for all whose anniversaries are at this time, especially …

                             [Reader]                 Lord we pray ….
                             RESPONSE:         HEAL YOUR BROKEN WORLD

We ask Mary, Sister of Compassion and Mother of the Wounded, to pray with us for our world…

                                                                    HAIL MARY…

We pray for all health workers, researchers and carers in a moment of silence…

Synagogue Address – Holocaust Memorial Day 2014

Honoured Guests, Ladies and Gentlemen,

It is nine years, almost to the day, since I stood in this very same pulpit to remember the recently deceased Sam Nirenberg, Bristol`s last direct link with the horrors of the holocaust.

 He had survived 2044 day in slavery. 

As a teenage boy he had witnessed many terrible things and had been forced literally to help bury more than 60,000 victims of the Nazis….. Forced at gun-point to bury the very evidence of the crimes that have given this day its name: Holocaust Memorial Day.

In some aspects the Holocaust is a unique event. Never before, and never since, had the extermination of a whole ancient people been made a central policy of government. Never before had whole communities, whole sections of the population,  religious minorities, ethnic minorities, social minorities, the disabled, the dissidents, all been loaded together into an industrial process of annihilation. Never before, had all the facilities of a world power been dedicated to such industrialised  destruction of civilian populations.  It was a particularly vast and well organised example of the type of event that now makes for bloody history books and thicker newspapers.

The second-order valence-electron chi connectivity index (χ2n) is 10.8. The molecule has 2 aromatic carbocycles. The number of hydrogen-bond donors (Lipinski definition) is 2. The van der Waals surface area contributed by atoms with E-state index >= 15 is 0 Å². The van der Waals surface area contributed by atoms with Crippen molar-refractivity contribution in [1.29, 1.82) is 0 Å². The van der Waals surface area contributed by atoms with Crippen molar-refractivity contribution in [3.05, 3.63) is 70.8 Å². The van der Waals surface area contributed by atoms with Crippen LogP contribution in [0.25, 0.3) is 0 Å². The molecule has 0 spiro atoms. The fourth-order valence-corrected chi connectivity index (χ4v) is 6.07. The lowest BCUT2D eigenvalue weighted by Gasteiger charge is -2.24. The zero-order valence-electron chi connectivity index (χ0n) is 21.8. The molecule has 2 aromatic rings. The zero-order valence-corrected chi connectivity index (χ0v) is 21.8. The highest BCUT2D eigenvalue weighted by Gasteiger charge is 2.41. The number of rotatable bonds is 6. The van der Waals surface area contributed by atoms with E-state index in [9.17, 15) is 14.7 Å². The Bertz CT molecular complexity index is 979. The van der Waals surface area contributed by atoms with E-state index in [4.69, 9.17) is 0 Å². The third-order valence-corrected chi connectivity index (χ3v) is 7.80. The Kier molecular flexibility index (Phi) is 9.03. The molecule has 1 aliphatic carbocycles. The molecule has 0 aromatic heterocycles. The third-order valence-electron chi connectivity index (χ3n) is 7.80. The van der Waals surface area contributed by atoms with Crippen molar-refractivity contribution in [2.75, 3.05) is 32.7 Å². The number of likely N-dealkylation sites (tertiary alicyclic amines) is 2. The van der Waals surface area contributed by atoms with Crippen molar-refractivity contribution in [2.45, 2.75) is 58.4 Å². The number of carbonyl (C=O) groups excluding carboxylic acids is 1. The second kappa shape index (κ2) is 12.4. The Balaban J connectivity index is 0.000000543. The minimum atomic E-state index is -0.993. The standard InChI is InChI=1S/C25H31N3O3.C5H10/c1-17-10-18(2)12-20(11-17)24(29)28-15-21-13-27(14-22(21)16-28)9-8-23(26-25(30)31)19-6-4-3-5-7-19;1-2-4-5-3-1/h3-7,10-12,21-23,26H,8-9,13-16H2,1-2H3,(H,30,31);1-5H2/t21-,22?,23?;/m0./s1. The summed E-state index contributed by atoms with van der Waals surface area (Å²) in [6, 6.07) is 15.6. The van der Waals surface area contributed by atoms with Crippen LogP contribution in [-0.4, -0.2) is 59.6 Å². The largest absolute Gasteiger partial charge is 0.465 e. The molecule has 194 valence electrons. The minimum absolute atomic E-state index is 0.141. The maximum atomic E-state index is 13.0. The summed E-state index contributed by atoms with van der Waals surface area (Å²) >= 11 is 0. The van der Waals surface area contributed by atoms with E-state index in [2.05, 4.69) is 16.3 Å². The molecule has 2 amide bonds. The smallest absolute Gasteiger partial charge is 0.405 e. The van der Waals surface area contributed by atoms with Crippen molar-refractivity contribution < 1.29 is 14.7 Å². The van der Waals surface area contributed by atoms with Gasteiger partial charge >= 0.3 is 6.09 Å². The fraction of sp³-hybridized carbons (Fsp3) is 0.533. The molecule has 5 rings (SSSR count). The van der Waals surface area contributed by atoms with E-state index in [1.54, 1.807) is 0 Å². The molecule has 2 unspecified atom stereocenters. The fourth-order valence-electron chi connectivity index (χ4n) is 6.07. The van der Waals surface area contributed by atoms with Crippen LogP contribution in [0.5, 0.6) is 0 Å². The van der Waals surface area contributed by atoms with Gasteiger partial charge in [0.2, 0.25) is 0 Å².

How far back do we have to go? In each generation it has happened to someone…. somewhere. 

Ghengis Kahn probably killed a million people in the twelfth century. Simon De Montfort and his son, Simon Junior, in their so called crusade against the Albigensian  Heresy certainly killed 250,000 people including the inhabitants of the French cities of Albi and Carcassonne. When people cried out: ”You are killing the innocent:” De Montfort replied with the absolute confidence of the fanatic: “God will know his own.” 

Such is the product of Certainty. It was in such certainty, De Montfort Junior returned to England and to Leicester, where he put to death the Jewish community……before summoning the first English Parliament which also met in Leicester in 1266.

If these men didn`t have God on their side, they had the next best thing: Self-certainty. Who was it who said: “The opposite of Faith is not: disbelief. The opposite of faith is: un-questioning certainty!” Perhaps there really is more faith in an honest doubt than in half thy creeds.

 It is sometimes said that the holocaust was a collective crime, an institutional crime. But was it? How does it start? It finds its roots in individuals. I saw it in Yugoslavia, back in the late 1960s. Serbs and Croats were always willing to tell nasty stories about each other. 

It was always thus: First the rumours and murmuring in the street, then the scurrilous stories and newspaper articles. Next come the pseudo-scientific journals published by academics, who should know better, but rarely do. Then, the newly perceived grievances are added to old libels. The disorder in the streets soon follow, and it`s at that moment that someone in power decides it`s good political capital, and in no time at all you have corpses in mass graves; whilst the world press looks on with cameras going: click…… click…… click……….Something for the world`s breakfast table.